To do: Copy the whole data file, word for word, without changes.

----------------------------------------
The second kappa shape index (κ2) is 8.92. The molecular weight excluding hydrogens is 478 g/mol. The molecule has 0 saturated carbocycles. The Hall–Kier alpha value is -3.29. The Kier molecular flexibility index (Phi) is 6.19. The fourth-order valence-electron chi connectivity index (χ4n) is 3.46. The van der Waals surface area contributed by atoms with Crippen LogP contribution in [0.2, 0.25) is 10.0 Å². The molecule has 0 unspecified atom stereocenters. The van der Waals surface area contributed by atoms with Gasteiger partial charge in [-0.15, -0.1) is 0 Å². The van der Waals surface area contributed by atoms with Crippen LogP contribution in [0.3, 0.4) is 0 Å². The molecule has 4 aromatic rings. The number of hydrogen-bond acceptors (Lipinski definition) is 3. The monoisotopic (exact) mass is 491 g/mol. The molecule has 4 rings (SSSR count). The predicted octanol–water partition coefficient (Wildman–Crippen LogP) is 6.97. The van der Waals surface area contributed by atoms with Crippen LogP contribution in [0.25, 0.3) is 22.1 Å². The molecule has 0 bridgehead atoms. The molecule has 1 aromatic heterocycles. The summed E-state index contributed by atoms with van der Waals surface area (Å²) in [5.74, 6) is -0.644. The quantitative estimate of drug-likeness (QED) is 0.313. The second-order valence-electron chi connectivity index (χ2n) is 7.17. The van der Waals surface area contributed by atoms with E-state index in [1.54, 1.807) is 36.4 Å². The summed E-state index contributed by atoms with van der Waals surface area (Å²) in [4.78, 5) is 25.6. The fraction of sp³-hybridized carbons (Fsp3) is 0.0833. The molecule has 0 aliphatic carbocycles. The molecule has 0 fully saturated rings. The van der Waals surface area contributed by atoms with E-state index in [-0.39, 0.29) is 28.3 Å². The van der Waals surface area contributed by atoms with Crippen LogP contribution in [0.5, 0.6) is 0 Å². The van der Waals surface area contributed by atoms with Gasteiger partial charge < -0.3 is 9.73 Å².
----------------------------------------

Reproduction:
The second kappa shape index (κ2) is 8.92. The molecular weight excluding hydrogens is 478 g/mol. The molecule has 0 saturated carbocycles. The Hall–Kier alpha value is -3.29. The Kier molecular flexibility index (Phi) is 6.19. The fourth-order valence-electron chi connectivity index (χ4n) is 3.46. The van der Waals surface area contributed by atoms with Crippen LogP contribution in [0.2, 0.25) is 10.0 Å². The molecule has 0 unspecified atom stereocenters. The van der Waals surface area contributed by atoms with Gasteiger partial charge in [-0.15, -0.1) is 0 Å². The van der Waals surface area contributed by atoms with Crippen LogP contribution in [0.3, 0.4) is 0 Å². The molecule has 4 aromatic rings. The number of hydrogen-bond acceptors (Lipinski definition) is 3. The monoisotopic (exact) mass is 491 g/mol. The molecule has 4 rings (SSSR count). The predicted octanol–water partition coefficient (Wildman–Crippen LogP) is 6.97. The van der Waals surface area contributed by atoms with Crippen LogP contribution in [0.25, 0.3) is 22.1 Å². The molecule has 0 bridgehead atoms. The molecule has 1 aromatic heterocycles. The summed E-state index contributed by atoms with van der Waals surface area (Å²) in [5.74, 6) is -0.644. The quantitative estimate of drug-likeness (QED) is 0.313. The second-order valence-electron chi connectivity index (χ2n) is 7.17. The van der Waals surface area contributed by atoms with E-state index in [1.54, 1.807) is 36.4 Å². The summed E-state index contributed by atoms with van der Waals surface area (Å²) in [4.78, 5) is 25.6. The fraction of sp³-hybridized carbons (Fsp3) is 0.0833. The molecule has 0 aliphatic carbocycles. The molecule has 0 fully saturated rings. The van der Waals surface area contributed by atoms with E-state index in [-0.39, 0.29) is 28.3 Å². The van der Waals surface area contributed by atoms with Crippen LogP contribution in [0.5, 0.6) is 0 Å². The van der Waals surface area contributed by atoms with Gasteiger partial charge < -0.3 is 9.73 Å².